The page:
When 1,400 letters from World War II soldiers turned up last September in an old library basement at Bryant University, the discovery unleashed a torrent of memories and emotions.
Mary F. Moroney, director of library services, and a student stumbled upon a box of dusty scrapbooks while doing research on an unrelated project. Out of curiosity, the pair perused the pages of aged, crisp letters and realized they were holding something untouched for decades.
"It was unbelievable," Ms. Moroney says. "Here they were all this time and nobody knew."
The letters were addressed to members of the Bryant Service Club, a student-run organization that sent gifts and notes to alumni fighting in the war. Immediately after her find, Ms. Moroney e-mailed Judy B. Litoff, a professor of history at Bryant who just happens to specialize in World War II correspondence. "I knew about the club and had been looking for letters like these at the university for 20 years," Ms. Litoff says.
To locate veterans and former members of the club, the university notified alumni who graduated from what was then Bryant College between 1927 and 1947. People from as far away as Australia responded. "It really brought tears to many of their eyes," Ms. Litoff says.
She engaged students in a research project called Bryant College Goes to War, in which they helped digitize the entire collection and interview local alumni. That's when Kurt Spear, a rising senior and quarterback of the football team, met Howard Peach, a veteran and author of four letters from the collection. "Mr. Peach and the others don't see themselves as heroes," Mr. Spear says. "But to me and everyone studying this, they are."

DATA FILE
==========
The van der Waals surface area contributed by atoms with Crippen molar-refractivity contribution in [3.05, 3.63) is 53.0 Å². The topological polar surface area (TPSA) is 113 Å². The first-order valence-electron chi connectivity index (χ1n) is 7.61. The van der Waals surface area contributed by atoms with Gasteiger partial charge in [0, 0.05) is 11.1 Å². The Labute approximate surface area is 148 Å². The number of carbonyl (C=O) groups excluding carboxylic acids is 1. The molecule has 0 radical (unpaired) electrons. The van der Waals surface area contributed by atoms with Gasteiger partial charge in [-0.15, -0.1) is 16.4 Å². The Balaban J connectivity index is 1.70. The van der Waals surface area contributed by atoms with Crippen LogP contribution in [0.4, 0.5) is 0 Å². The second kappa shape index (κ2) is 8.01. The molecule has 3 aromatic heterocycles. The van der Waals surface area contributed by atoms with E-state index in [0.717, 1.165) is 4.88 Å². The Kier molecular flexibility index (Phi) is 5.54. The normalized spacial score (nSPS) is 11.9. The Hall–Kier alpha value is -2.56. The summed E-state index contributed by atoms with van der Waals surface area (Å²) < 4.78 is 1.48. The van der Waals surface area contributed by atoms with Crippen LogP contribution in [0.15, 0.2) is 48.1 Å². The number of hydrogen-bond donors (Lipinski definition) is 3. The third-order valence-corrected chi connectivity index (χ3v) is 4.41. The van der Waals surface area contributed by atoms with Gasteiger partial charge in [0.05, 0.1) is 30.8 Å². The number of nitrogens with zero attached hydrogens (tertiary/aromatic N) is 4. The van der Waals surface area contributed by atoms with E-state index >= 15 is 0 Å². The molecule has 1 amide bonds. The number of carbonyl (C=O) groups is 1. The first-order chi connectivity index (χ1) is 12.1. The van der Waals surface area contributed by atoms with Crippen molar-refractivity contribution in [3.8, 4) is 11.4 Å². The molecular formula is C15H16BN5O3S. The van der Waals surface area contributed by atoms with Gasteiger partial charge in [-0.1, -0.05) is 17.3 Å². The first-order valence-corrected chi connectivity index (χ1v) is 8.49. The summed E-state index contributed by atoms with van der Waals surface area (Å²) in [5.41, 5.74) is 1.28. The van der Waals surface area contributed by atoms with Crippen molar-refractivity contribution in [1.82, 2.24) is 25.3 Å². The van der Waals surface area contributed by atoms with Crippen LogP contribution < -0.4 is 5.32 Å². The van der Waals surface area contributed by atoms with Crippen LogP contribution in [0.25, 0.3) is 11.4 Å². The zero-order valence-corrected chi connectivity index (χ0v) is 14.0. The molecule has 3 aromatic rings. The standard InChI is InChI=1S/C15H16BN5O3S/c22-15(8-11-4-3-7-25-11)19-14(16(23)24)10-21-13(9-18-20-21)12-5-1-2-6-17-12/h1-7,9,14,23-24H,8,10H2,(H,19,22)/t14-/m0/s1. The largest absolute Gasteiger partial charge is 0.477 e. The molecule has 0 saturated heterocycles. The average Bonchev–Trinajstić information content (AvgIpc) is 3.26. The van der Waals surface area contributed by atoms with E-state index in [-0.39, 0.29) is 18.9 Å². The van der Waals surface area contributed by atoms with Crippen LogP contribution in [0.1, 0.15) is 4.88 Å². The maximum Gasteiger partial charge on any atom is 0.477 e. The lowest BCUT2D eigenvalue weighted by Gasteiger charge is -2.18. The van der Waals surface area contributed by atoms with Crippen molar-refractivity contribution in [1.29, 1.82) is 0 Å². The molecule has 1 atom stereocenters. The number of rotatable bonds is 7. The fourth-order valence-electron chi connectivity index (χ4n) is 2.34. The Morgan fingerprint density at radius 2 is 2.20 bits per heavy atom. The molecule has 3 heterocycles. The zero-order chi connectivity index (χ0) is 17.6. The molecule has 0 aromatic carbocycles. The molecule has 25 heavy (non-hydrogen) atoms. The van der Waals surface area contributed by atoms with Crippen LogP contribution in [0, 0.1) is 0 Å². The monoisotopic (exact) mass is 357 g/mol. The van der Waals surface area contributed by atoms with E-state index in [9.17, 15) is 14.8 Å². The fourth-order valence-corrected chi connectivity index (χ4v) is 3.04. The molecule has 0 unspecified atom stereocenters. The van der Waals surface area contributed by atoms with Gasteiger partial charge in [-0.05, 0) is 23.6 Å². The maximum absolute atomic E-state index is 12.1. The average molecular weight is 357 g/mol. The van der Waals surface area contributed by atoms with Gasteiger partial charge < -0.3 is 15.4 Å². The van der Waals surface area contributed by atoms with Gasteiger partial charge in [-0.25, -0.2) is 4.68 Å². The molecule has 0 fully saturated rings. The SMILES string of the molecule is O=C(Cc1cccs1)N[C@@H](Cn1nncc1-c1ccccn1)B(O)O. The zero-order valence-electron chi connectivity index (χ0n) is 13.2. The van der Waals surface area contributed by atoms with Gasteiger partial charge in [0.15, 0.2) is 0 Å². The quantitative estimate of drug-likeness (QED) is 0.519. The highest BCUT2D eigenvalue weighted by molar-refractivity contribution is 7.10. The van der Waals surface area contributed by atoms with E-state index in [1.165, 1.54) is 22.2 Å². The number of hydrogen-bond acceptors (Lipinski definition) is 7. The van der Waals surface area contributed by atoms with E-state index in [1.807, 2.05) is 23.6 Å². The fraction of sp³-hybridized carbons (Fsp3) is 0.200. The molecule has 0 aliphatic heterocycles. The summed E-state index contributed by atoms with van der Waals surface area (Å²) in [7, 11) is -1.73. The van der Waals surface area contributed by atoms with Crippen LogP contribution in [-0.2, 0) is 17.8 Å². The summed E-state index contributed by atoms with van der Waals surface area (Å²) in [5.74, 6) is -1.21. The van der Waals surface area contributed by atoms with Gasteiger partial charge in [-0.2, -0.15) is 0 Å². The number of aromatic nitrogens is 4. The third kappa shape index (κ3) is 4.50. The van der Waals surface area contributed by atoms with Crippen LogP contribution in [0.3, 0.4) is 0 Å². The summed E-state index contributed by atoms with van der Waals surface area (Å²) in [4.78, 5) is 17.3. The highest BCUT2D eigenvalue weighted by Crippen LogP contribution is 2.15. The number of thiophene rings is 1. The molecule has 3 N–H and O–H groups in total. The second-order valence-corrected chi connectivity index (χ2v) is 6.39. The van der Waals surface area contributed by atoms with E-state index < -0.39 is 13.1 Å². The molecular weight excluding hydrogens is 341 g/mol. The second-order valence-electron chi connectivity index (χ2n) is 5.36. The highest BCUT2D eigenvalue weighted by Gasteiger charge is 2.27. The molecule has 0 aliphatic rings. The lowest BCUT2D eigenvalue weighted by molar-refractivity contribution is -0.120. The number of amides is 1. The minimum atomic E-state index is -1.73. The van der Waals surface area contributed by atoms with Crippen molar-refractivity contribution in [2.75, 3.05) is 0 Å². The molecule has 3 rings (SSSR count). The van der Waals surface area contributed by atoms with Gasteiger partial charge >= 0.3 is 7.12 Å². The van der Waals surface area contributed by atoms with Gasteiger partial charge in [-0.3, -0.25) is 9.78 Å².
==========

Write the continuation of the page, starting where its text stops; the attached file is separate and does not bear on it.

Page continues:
The letters describe an array of experiences, from Harry I. Golub's story of stumbling upon the charred remains of American soldiers in the Philippines to Nicholas C. Corac ci's chilling account of exploring a concentration camp just days after it was liberated.
"How any of God's creatures can become so diabolically inhuman is beyond my comprehension," Mr. Coracci wrote.
In a letter dated January 9, 1945, John S. Renza apologized for being so slow to thank the club for the hand-knitted sweater he had been sent a month earlier. The reason, he explained, was because he had lost all of his belongings in what became known as the Battle of the Bulge. "The only gift which was saved was your sweater, and only because I was wearing it," he wrote. "I'm so glad now that I had it on my person, otherwise I would have lost it too."
Mr. Renza, a co-founder of the Bryant Service Club before being drafted, is going strong today at 87 years old. He was shocked to hear that the letters had survived.
"A letter to a soldier means so much," he says. "When they receive a letter, it's like being back at home again. And then to be reminded of these letters, in my case, after over 60 years, wow. That's something."